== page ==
American Idol Episodes

2002, TV Show

American Idol Episode: "American Idol"

Season 6, Episode 9
Episode Synopsis: The Hollywood round begins.
Original Air Date: Feb 13, 2007

February 13, 2007: "Real World: Peoria" Season 6, Episode 9

Let's just start out with the best line: I'm not comfortable going to bed. I've got a secret. I worked on the very first American Idol auditions in New York. I remember Justin, I remember the horror of the initial auditions, but most of all I remember the yes/no rooms and the waiting. It felt like your skin slinking off your body, a hole being left where your heart used to be. Talk about trauma. There's nothing like it, (and I was just a production assistant). On that note, welcome to Hollywood! Finally. We're here at the Orpheum Theatre - where is that? I mean, I live in L.A., and I don't know. Let me look it up. Wait, please. Oh, right. Downtown. Plus, Ryan says it after I find it on the Internet. The website says that Judy Garland performed there in 1933, and now the Idol hopefuls do. We haven't found a Judy Garland in five years. Maybe this year we'll be lucky, maybe this year. Now, you all know how I feel about Sundance, but I've got to say, I thought he should have been sent home - both during his 30-second audition and in the group - but somehow he made it through. Simon admonished, "You sang through your nose. And you looked positively boiled." I was with Simon when he told Paula she was being "generous" by allowing him through to the next round. The only group worth watching was the N'Sync boys - Blake Lewis, our beat boxer; Rudy Cardenas, who was here last year; Thomas Lowe, with the hat; and Chris Sligh, who won our hearts with his humor and his rendition of "Kiss From A Rose." The boys sang "How Deep Is Your Love." Not only were they fantastic vocally, but they also made it entertaining. They had great choreography, good attitudes and when Blake began beat boxing, I thought I would die. It was fantastic and the absolute highlight of the show. This is the kind of thing that makes me tune in to this show. (Well, yes, that and the fact that I write this blog.) Chris says that American Idol fans are writing Sligh-ku. Here's mine. Your voice is smooth, aah.Like to hear kiss from a roseBut, please cut your hair. Nicole Turner did not choose the right song, as her mother and aunt were stressing her out. I thought she was pretty good, but they sent her home. Her mother managed to hobble onto the stage and start an argument between her daughter and Simon. Nicole then told Simon, "Hey, don't you shout at me," when he told her for the 100th time that it wasn't the song choice. Paula advised her to "punch him eight million times," and said to Simon, "You're obnoxious." Which, of course, he was. Matt Sato - who is all of 16 years old - tells us, "Before this, my parents weren't really proud of me." On his mother hugging him after getting through to Hollywood: "It was awkward because I don't hug my mom on a regular basis." Matt calls her after he's made it through to the next round. She says she loves him and he tells us, "She never says she loves me, either." Now, I'm so depressed. In the end, his talent and eyebrows get him sent home and that final phone call is just dreadful. The love is gone, and it sounds like his mother hung up on him. The group rounds felt an awful lot like a canceled reality series. There was drama and frazzled nerves and people yelling at each other. The girl groups and their drama were actually entertaining, though not in the same way as the Supergroup boys. We had Bailey, Antonella and Amanda on the one hand and Gina, Perla, and the two other girls on the other. Laughing all the way, Gina said funny things like, "We're not going to be friends tomorrow," because Perla could not learn the harmonies. Bailey's age started to show when she said, "But we're gonna do good tomorrow, I'm positive," even as the group could not learn the words. Bailey assured her group that she's "gonna make it through." But we know it's never gonna happen, and it's too bad because she has a great voice. Hopefully, she'll come back next year after she's learned how to milk the cows and shoe to horses back home. Amanda proved to be a complete beee-aaaatch. I am not sure what Antonella saw in her. After she makes it through during group rounds, I wondered, how did this happen? She forgot her words, too. All I could think was that it would be more fun to kick her out in the yes/no rooms. Needless to say, before she got sent home, I was thinking that I didn't like her much anymore. When she alluded to the fact that she got through "because God likes good people," she insinuated that 16-year-old Bailey Brown was not a good girl. I could have strangled her with my bare hands. Amanda is the type of person for whom the word "privilege" was coined. She's stuck-up and selfish. I was even more perturbed that she denied she was flirting, when she was called on it. With a little distance, I hope that Antonella sees her "friend" for what she really is. Why does everyone hold up to their mouth either an upside-down wine glass, a cell phone or just their hand? I was waiting for someone to whip out a nasty hairbrush with hairs flinging out of it. "Oh, baby!" Just wanted to point out some fashion challenges: What's with the vests in this show? Paula, Ryan and Jory proudly sport these. Please don't bring this look back! And Paula wins the award, because she later comes out with the mid-waist belt. Paula, haven't you heard that the patent-leather waist belt went out of style around the time of your last popular album? So, disappointments for me include Jeramisha Lemar - I felt she should have gone through. And I'm really on the fence about Sundance. He blew me away when he first sang "Stormy Monday." But I'm really torn because I was rooting for him, and frankly, I think he blew it. So, though we didn't get to see everyone, some of the folks who made it through include: the two fabulous backup singers, Brandon Rogers and Melinda Doolittle; Nick Pedro; Phil Stacey; Tami Gosnell, who seems to have removed her lip-piercing in favor of a labret; Paul Kim, the sexy anti-William Hung; Gina Glocksen; Tatiana McConnico and Sanjaya, who cried more than his sister after he realized he was in and she was out. These folks (that we might care about) are going home: our army brats, Rachel - she was trying to go as far as she could for her husband still in Iraq - and Jarred "Wasn't as good as the first time around. You know." Simon seemed genuinely disappointed. Jarred took it rather like a man: "I'm glad I made it this far; it's been an amazing experience". And the rest: " Bailey - I'm actually bummed about that. " Jory - What a difference a day makes. " Jamie Lynn - Sorry, I don't actually care about her. " Shakira, I mean Perla, who brought "personality over talent" and was asked to bring it back home. " Ashlyn Carr - Hopefully Simon's car is nowhere nearby. (Oh, you know what I'm talking about.) " Porcelana - Simon called her audition "below average." " Sarah Burgess - "Made my parents proud, so I've already won," though the tears tell a different story. " Che Guevera/Sean Michel - You say you want a revolution, where is it? And where were Ebony and Lakeisha in this show? I looked for them and did not see them in the room or anywhere - nor Jordin Sparks. Anyone? The fact that we didn't get to hear from our two backup singers, Melinda Doolittle and Brandon Rogers (as well as the fantastic Thomas Daniels), makes me think they were just so good, the judges are saving them for a later debut. OK, peeps, show me some love! I need to hear your comments. Tell me what you thought. Who is your favorite? Who do you think has the furthest to go? Who should go who's still there? Who do you wish was still around? I want to know. {NOTE: Hunky Jenry Bejarano was ousted during the early part of Hollywood week. And a rumor or two: Thomas Daniels, was disqualified for leaking info to the press; Sanjaya replaced him. And there's talk that Phil Stacey has also been disqualified, though no one is saying why. If anyone has any info, please, share it here!} show less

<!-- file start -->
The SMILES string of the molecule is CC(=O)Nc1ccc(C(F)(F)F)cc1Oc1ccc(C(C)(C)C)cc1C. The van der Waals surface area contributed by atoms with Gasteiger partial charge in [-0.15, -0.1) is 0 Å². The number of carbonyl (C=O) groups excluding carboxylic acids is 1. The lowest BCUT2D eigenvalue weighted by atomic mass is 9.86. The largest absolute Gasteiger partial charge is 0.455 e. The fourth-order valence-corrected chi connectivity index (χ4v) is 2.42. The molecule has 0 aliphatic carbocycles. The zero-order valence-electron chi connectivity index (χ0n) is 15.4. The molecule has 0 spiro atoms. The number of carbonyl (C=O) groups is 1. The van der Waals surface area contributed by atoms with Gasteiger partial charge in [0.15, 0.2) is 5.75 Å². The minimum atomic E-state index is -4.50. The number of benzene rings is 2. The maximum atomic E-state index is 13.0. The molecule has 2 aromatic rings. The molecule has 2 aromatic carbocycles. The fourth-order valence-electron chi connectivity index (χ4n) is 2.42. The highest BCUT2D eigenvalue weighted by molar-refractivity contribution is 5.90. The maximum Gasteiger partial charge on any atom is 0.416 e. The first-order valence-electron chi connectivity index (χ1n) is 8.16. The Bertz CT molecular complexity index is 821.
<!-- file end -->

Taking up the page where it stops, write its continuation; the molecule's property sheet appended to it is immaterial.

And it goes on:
Let's just start out with the best line: I’m not comfortable going to bed.I’ve got a secret. I worked on the very first American Idol auditions in New York. I remember Justin, I remember the horror of the initial auditions, but most of all I remember the yes/no rooms and the waiting. It felt like your skin slinking off your body, a hole being left where your heart used to be. Talk about trauma. There’s nothing like it, (and I was just a production assistant).On that note, welcome to Hollywood! Finally. We’re here at the Orpheum Theatre — where is that? I mean, I live in L.A., and I don’t know. Let me look it up. Wait, please. Oh, right. Downtown. Plus, Ryan says it after I find it on the Internet. The website says that Judy Garland performed there in 1933, and now the Idol hopefuls do. We haven’t found a Judy Garland in five years. Maybe this year we’ll be lucky, maybe this year.Now, you all know how I feel about Sundance, but I’ve got to... read more

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Premiered: June 11, 2002, on FOX
Rating: TV-PG
User Rating: (3,324 ratings)
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Premise: The smash reality series showcases wannabe pop stars competing for a record deal by crooning for a panel of judges, including, most entertainingly, the acid-tongued Simon Cowell, who departed the show in 2010 after serving for nine seasons. The judges review a performer's talent (or lack thereof), and at-home viewers then vote for their favorite potential star. The show helped launch the careers of such artists as Kelly Clarkson, Carrie Underwood, Jennifer Hudson and Adam Lambert.